New changes to the Highway Code, which include a ‘hierarchy’ of road users, have been announced and are set to be published this Autumn. But what do the new rules say and how might they affect you or your organisation?
The changes are part of the Government’s plan to boost active travel by making cycling and walking safer and easier, which in turn will help the environment, keep people fit and ease congestion.
Transport Secretary Grant Shapps said: “Millions of us have found over the past year how cycling and walking are great ways to stay fit, ease congestion on the roads and do your bit for the environment.
“As we build back greener from the pandemic, we’re determined to keep that trend going by making active travel easier and safer for everyone.
“This £338 million package marks the start of what promises to be a great summer of cycling and walking, enabling more people to make those sustainable travel choices that make our air cleaner and cities greener.”
What are the new rules?
The three main proposed changes to the Highway Code are:
- The introduction of a hierarchy of road users ensures that road users “who can do the greatest harm” will have the “greatest responsibility to reduce the danger or threat they may pose to others”.
- Clarification of the existing rules on pedestrian priority on pavements, and that “drivers and riders should give way to pedestrians crossing or waiting to cross the road”.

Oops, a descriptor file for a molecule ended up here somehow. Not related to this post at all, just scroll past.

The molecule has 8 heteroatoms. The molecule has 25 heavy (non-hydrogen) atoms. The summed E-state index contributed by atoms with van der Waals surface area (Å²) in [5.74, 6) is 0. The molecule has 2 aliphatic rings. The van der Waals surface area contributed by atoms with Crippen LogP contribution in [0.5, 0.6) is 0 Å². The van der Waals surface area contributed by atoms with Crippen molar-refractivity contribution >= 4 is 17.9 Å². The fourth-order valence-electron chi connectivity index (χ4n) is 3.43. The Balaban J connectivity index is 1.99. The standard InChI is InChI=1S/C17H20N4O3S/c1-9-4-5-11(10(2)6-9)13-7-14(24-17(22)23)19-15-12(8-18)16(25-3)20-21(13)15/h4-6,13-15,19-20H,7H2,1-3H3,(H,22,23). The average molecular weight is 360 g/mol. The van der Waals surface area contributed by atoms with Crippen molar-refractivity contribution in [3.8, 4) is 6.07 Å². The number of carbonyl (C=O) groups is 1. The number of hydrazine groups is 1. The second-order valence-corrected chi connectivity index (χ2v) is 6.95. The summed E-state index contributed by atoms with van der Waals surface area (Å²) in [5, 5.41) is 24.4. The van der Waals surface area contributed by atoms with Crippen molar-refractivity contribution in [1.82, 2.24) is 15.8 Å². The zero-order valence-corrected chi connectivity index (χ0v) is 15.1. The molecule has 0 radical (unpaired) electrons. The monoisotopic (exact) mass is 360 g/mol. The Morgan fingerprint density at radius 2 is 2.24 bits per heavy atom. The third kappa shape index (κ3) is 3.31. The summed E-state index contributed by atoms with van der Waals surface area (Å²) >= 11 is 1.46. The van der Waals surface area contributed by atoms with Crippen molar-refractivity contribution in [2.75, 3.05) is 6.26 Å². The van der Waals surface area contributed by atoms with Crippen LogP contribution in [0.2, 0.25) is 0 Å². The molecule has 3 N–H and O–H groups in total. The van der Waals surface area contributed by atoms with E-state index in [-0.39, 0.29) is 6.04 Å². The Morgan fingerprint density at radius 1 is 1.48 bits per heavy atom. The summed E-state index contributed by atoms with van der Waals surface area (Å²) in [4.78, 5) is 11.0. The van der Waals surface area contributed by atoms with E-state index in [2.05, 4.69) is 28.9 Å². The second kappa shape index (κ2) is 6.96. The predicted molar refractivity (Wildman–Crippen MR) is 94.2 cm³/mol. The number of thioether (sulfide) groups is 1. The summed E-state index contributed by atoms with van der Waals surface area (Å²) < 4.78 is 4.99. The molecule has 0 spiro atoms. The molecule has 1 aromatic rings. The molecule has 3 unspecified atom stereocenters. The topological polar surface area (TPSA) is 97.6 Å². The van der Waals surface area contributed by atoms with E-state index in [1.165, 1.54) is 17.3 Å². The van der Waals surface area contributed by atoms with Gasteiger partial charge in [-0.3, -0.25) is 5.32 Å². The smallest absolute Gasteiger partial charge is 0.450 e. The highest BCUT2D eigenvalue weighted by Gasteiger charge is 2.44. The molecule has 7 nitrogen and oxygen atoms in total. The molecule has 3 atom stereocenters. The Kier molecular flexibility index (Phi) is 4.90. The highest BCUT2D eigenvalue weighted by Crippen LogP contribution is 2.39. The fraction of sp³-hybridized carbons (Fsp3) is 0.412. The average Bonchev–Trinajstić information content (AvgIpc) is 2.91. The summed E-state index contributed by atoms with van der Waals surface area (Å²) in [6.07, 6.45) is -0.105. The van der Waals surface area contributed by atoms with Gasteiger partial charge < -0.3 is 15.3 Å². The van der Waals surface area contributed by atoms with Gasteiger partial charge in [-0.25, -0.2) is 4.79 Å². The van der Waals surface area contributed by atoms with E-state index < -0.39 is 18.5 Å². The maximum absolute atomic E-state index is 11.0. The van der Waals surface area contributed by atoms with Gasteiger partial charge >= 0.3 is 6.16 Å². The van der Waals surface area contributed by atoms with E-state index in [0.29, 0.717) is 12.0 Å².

- Establishing guidance on “safe passing distances and speeds when overtaking cyclists or horse riders”, as well as ensuring they have “priority at junctions when travelling straight ahead”.
The new rules will give pedestrians priority at zebra crossings and junctions, and aim to raise awareness about the dangers of speeding.
Concerns have been raised that the changes could lead to conflict between road users. The government has said that the wording of the changes will be reviewed to take these factors into account in the next edition of the highway code.
Staying aware of changing road rules and guidelines is a responsibility shared by all road users, and is essential for organisations who want to keep their people safe, protect assets and ensure legal compliance.
IAM RoadSmart can help. Contact us and find out how.